Tina, a breast cancer survivor, longed to share her fears, hopes and dreams with other women as she looked to her future.
Andrew was mainly interested in getting the latest news on lymphoma and learning practical ways to cope with treatment.
Jerry wasn’t ready for face-to-face meetings, yet he felt the need to connect with other colon cancer patients.
The instinct to bond with others going through a similar experience is age old. Somehow knowing one is not alone is a source of comfort and inspiration. Yet as Tina, Andrew and Jerry can attest, people with cancer have varied needs when it comes to seeking support outside their circle of family, friends and healthcare providers.
Fortunately, there are support groups to suit just about every personality. They range from a formal, structured setting in which a professional speaker takes the floor to a small group that meets in someone’s living room. The group can be led by a healthcare professional, a clergy member or other professional facilitator or simply be run by the members themselves. Family members may or may not be invited to participate.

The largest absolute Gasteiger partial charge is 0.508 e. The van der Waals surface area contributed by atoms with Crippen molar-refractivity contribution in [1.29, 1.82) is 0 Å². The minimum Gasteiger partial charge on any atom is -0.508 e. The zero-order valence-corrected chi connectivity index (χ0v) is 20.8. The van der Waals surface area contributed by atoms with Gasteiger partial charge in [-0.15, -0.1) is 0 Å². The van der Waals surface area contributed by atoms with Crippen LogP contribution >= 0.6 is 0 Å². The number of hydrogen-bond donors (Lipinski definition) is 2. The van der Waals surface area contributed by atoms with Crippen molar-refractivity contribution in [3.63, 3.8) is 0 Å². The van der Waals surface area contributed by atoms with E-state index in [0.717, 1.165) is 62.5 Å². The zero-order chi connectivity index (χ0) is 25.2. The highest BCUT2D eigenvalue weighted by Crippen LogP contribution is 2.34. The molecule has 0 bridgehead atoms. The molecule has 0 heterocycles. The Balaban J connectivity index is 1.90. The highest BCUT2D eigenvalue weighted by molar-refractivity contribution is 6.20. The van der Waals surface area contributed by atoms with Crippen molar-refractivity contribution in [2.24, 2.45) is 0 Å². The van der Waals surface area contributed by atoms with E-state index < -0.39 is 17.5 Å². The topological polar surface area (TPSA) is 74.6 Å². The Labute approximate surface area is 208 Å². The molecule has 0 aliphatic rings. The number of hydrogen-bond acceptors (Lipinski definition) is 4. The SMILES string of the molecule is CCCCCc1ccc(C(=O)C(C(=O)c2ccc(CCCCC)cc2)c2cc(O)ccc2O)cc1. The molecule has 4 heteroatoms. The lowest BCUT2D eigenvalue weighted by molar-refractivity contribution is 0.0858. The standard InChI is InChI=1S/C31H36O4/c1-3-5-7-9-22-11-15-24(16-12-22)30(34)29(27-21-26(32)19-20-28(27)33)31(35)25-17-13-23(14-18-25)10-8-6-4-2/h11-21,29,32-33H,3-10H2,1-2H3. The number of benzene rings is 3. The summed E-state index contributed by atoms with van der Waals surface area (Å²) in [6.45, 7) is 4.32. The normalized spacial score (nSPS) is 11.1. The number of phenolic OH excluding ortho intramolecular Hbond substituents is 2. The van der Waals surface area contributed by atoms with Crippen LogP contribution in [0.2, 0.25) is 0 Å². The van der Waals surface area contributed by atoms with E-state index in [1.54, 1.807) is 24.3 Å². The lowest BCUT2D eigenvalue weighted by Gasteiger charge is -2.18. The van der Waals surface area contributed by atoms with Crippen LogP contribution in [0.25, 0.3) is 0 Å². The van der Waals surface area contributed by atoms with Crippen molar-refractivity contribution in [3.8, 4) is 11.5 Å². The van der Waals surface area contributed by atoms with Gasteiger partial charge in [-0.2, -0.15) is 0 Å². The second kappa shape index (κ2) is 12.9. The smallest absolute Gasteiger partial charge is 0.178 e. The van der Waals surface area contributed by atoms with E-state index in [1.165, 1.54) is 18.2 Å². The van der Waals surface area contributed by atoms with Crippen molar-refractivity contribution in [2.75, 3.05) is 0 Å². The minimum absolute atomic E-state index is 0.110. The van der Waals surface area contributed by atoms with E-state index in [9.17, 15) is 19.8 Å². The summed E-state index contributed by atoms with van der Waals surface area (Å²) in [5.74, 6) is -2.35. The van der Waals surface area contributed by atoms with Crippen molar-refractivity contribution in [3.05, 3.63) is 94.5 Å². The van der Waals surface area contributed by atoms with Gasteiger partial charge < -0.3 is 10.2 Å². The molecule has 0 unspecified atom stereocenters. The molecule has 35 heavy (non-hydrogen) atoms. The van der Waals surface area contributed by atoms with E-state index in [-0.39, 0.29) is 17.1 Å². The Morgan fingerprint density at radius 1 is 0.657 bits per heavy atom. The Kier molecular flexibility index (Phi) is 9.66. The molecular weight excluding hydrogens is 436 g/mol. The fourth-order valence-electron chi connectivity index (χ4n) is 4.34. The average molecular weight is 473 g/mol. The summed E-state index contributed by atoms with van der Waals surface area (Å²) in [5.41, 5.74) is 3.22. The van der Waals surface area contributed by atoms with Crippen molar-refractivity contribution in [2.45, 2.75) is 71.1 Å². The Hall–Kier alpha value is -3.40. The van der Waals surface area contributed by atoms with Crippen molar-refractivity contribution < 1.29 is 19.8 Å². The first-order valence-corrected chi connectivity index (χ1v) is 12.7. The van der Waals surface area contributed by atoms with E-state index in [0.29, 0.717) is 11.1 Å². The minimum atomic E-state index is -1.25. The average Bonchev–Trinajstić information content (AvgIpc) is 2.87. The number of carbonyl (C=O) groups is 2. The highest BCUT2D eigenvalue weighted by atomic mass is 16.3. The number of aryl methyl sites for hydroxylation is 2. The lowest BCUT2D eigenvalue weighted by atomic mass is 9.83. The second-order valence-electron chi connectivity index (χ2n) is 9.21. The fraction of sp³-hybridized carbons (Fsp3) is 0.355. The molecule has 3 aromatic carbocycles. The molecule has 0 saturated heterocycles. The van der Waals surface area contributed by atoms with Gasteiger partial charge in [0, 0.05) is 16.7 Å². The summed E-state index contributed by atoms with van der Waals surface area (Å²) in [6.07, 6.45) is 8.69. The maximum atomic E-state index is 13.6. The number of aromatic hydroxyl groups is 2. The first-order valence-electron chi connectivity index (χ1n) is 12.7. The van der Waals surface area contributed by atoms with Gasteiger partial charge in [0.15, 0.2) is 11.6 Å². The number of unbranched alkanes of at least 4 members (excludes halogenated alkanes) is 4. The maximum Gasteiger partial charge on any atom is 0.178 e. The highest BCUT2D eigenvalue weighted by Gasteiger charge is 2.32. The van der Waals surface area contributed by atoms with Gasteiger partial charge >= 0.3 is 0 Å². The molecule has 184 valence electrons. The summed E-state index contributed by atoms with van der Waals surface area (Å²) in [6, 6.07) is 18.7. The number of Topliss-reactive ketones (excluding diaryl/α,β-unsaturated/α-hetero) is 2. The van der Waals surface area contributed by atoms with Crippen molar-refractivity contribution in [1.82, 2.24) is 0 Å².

Some groups focus on education, while others put an emphasis on emotions, helping people with cancer sort through their anxieties and devise solutions for daily challenges, such as how to overcome nausea, how to tell your sister you have cancer or how to get to your chemotherapy session.
Support groups may address a particular cancer, such as prostate or breast cancer; or target people who have had a specific procedure, such as a mastectomy or a laryngectomy (removal of the voice box). Some forums are age-appropriate, designed, say, to appeal to teens or young adults. For people like Tina, who prefer to remain anonymous, on-line chat groups, telephone conference groups or round-robin letter-writing groups organized by trustworthy associations, such as the American Cancer Society, can fill a need.
Even people with a strong network of family and friends say support groups are a wonderful place to release pent-up feelings without burdening loved ones. If you’d like to try a support group, think carefully about your needs, then ask your doctor or call the hospital for help in finding the group for you.